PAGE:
Cannondale CAADX Ultegra review
Cannondale’s alloy cyclocross bike range shares its geometry with the carbon SuperX so should offer great handling like its carbon sibling
The CAADX provides a good entry into the world of cyclocross, without breaking the bank. With Cannondale’s race proven cyclocross geometry, it provides competent handling in tricky conditions. The Ultegra shifting and hydraulic braking provide good control too, although it would be nice to have internal cable routing to reduce the need for servicing. It’s a bike that could be built on to provide modern features like tubeless running, although features like the external cabling and quick release wheels mean that you’re likely to want to make a bike upgrade if you really catch the cyclocross bug.
Good off road agility
Flattened top tube for comfortable shouldering
Effective hydraulic braking
Versatile frame design
External gear cable routing
A bit on the heavy side for racing
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Cannondale makes two cyclocross bike ranges, the CAADX and the SuperX. The carbon SuperX is designed for cyclocross racing and for 2018 comes only with single ring groupsets.
The alloy CAADX is more of an all-rounder, with two ring Shimano groupsets and features like a removable bridge so that you can fit a rear mudguard if you’re more interested in a ruggedised commuting bike or mixed terrain riding. Cannondale says it would make a great first cyclocross bike too, if you want to dip your toe in the water without too much of a commitment.
Buy now: CAADX at Hargrove Cycles for £879
The alloy frame borrows from the CAAD12 road bike, incorporating features such as Cannondale’s SAVE micro-suspension system, in which the chainstays and seatstays are shaped to help absorb bumps. The fork has an alloy steerer coupled to carbon blades, which'll help keep the price down here but differs from the CAAD12's full carbon fork.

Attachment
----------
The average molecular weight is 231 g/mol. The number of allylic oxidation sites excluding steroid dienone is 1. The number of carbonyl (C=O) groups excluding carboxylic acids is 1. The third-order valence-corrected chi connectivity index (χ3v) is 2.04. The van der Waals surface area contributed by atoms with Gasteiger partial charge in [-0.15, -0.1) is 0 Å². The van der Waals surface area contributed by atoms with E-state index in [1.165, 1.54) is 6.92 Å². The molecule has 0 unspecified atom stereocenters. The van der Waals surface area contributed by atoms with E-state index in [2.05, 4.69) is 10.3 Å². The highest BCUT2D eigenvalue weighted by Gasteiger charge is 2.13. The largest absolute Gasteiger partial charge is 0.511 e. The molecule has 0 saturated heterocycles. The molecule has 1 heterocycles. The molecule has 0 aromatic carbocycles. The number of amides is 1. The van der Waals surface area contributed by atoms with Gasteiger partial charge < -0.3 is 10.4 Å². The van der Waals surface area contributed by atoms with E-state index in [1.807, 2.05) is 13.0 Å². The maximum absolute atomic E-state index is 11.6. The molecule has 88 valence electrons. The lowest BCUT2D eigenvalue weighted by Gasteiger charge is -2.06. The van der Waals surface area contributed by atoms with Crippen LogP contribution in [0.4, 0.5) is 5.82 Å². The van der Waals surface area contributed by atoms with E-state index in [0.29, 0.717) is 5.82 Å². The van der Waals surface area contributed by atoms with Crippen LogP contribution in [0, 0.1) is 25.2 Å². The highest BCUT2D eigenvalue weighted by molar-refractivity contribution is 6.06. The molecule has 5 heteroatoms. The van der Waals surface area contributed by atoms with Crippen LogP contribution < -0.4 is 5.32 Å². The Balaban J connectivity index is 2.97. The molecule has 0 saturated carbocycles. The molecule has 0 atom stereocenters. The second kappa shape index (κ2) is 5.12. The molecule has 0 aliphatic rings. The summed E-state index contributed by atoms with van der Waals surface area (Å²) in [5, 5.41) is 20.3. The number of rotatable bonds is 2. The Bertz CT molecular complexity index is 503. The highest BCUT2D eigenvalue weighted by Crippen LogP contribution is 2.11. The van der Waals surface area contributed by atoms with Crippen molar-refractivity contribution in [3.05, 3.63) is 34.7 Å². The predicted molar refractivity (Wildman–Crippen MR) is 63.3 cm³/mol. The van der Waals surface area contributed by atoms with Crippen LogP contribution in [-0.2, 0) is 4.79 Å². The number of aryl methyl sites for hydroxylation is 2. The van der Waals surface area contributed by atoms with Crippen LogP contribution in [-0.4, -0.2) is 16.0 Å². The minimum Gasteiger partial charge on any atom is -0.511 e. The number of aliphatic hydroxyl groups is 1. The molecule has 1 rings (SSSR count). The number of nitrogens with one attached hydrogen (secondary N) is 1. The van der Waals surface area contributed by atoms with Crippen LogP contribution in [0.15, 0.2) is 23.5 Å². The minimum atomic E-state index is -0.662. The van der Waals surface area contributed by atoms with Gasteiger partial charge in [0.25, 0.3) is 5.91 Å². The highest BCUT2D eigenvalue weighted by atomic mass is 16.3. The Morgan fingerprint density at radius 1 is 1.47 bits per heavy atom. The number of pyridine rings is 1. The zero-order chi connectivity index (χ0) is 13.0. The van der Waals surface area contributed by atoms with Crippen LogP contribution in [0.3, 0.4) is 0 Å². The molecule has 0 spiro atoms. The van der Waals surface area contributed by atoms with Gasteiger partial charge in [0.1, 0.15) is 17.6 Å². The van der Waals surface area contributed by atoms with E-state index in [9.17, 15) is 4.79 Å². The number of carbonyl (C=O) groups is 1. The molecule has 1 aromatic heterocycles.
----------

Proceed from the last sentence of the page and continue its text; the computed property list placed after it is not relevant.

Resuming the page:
Cannondale has considered the needs of cyclocross racers, with a broad flattened underside to the top tube for more comfortable carrying. It’s also included a couple of sets of bottle bosses, if you want to use the bike for more than just an hour’s racing.
You get flat mount disc brakes and bolts for that removable mudguard bridge. The brake hoses run internally, but the shifter cables run bare down the underside of the down tube and under the bottom bracket shell. It’s a potential source of contamination and degradation of shifting quality, particularly the front mech cable, which accumulates muck easily.
Unlike most disc brake frames, which have switched to thru-axles, the CAADX uses quick release wheels. But the fork dropouts are angled forward, to help keep the wheel in place over rough terrain.
Thru-axles should add some extra rigidity to the frame-wheel connection and also increase the accuracy of the disc rotor placement, so there’s less chance of rubbing. In practice, I didn’t find either of these a huge problem, but they’re potential disbenefits of the CAADX design. This is something similarly found with the CAAD12 and SuperSix Evo disc.
The Ultegra spec is the top of the four bike CAADX range and benefits from hydraulic shifting. There are two 105 specs and a Tiagra bike below it, all of which use mechanical disc brakes.
Ultegra’s hydraulic braking is effective and reliable. It’s resistant to mud, due to the fully enclosed hose runs. The shifter levers are compact and comfortable too.